The $5 million Shanghai Masters was undeniably a cash grab. The first-year event had a 30-player field with a $2 million first prize (the largest in pro golf) and $25,000 for last place, plus appearance money for many entrants, but what really gave it cash grab status was the fact that it wasn’t sanctioned by any Tour. Not only would the victory not count, there weren’t even any world ranking points awarded. The only thing to get out of it was the cash, or maybe the confidence that comes from winning.
I’m not here to bash the cash grabbers, however. It’s amazing how often athletes are criticized for taking the money when most of us—if we had the chance—would take the money ourselves. And while there was security in the guaranteed cash for showing up, you had to win to get the really big money.
Rory McIlroy walked away with the big prize in a playoff with Anthony Kim, who missed a three-foot putt on the first playoff hole. Second place was worth $750,000, so that miss cost Kim a chance at winning $1.25 million more than he did. That’s got to hurt.
For all his talent and the major championship already under his belt, McIlroy only came in with three wins in four years since turning pro. Not that this win came in very inspiring fashion. Young Rory let a three-stroke lead get away with a final round 72, missed an eight-foot putt on the 72nd hole that would have won it, and had the playoff handed to him. But a win is a win even an unofficial one, though it would be appropriate to go lower-case and call it a “w” instead of a “W.”
The Shanghai Masters was an IMG production. It was timed to precede this week’s HSBC Champions, a WGC event also played in Shanghai. That made sense, but it also put the tournament in conflict with the PGATour/Asian Tour’s CIMB Asia Pacific Classic in Malaysia, an unofficial event from the PGA Tour side but one that carried world ranking points, and the European Tour’s Andalusia Masters, an official event.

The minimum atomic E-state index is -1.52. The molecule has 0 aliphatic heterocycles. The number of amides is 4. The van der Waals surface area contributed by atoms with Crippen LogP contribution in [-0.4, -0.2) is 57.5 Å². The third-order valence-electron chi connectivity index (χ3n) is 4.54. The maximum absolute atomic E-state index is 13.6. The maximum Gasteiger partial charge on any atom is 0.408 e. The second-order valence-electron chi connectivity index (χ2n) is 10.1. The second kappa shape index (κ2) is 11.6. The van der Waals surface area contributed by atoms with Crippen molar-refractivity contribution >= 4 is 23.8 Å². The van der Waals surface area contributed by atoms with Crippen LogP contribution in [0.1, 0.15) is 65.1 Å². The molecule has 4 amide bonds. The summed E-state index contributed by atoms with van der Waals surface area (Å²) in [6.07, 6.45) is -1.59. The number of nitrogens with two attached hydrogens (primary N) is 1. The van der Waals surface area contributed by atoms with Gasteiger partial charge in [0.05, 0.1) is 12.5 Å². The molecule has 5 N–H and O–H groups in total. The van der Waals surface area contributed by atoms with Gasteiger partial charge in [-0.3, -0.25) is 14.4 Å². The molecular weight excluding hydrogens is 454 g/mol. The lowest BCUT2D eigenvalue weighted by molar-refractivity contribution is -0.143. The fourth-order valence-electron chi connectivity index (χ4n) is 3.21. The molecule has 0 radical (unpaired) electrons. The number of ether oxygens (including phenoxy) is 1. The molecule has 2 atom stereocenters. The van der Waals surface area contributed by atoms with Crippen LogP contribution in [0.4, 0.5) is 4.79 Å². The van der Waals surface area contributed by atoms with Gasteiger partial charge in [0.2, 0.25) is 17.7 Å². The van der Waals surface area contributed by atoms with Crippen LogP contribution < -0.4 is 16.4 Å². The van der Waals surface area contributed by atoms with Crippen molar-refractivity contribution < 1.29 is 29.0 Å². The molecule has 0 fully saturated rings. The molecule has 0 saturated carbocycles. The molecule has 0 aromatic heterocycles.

What that shows is that the golf calendar is very crowded—it’s impossible to find an open week anywhere except for Christmas/New Year, so an event like this will have to go up against something. But I don’t think it represents a significant IMG challenge to the Tours. There aren’t enough sponsors willing to put up that kind of dough, and the Tours are too strong, for this to become a trend. (This one was sponsored by the Lake Malaren Golf Club and Resort, the site of the event. Seems like a lot of money to put up for the sake of publicity. It will take a lot of tourists to recoup that investment.) In fact, there’s a very good chance that the Shanghai Masters will become a European Tour event next year.
With three end-of-October tournaments to choose from, the top 10 players in the world ranking mostly chose “none of the above.” Only three of them played—Lee Westwood (No. 2) and McIlroy (3) in Shanghai and Martin Kaymer (6) in Spain. The Shanghai event drew five of the top 20 and eight of the top 25, not overwhelming but better than the week’s other two events. It can’t be said that McIlroy beat a great field, especially considering the lack of depth. There were 10 Chinese pros along with 20 from the rest of the world. The leading Chinese finisher was the succinctly named Mu Hu, who tied for 16th with Jim Furyk and Charl Schwartzel.
The complete results from Shanghai were hard to find, considering this is the information age. The scores weren’t listed on europeantour.com or pgatour.com since this event was a stepchild (albeit a rich one). There were wire reports on the tournament, but the ones I saw didn’t list complete results. The Lake Malaren site had a section about the tournament, but its leaderboard only went 10 deep. Even Google searches didn’t yield much without the right keywords, which turned out to be “Shanghai Masters leaderboard.”
Kudos to www.golfandcourse.com, a European website, for listing the complete results. Since you probably haven’t seen them, I’ll deliver this shocking news: John Daly not only played, he actually finished tied for ninth.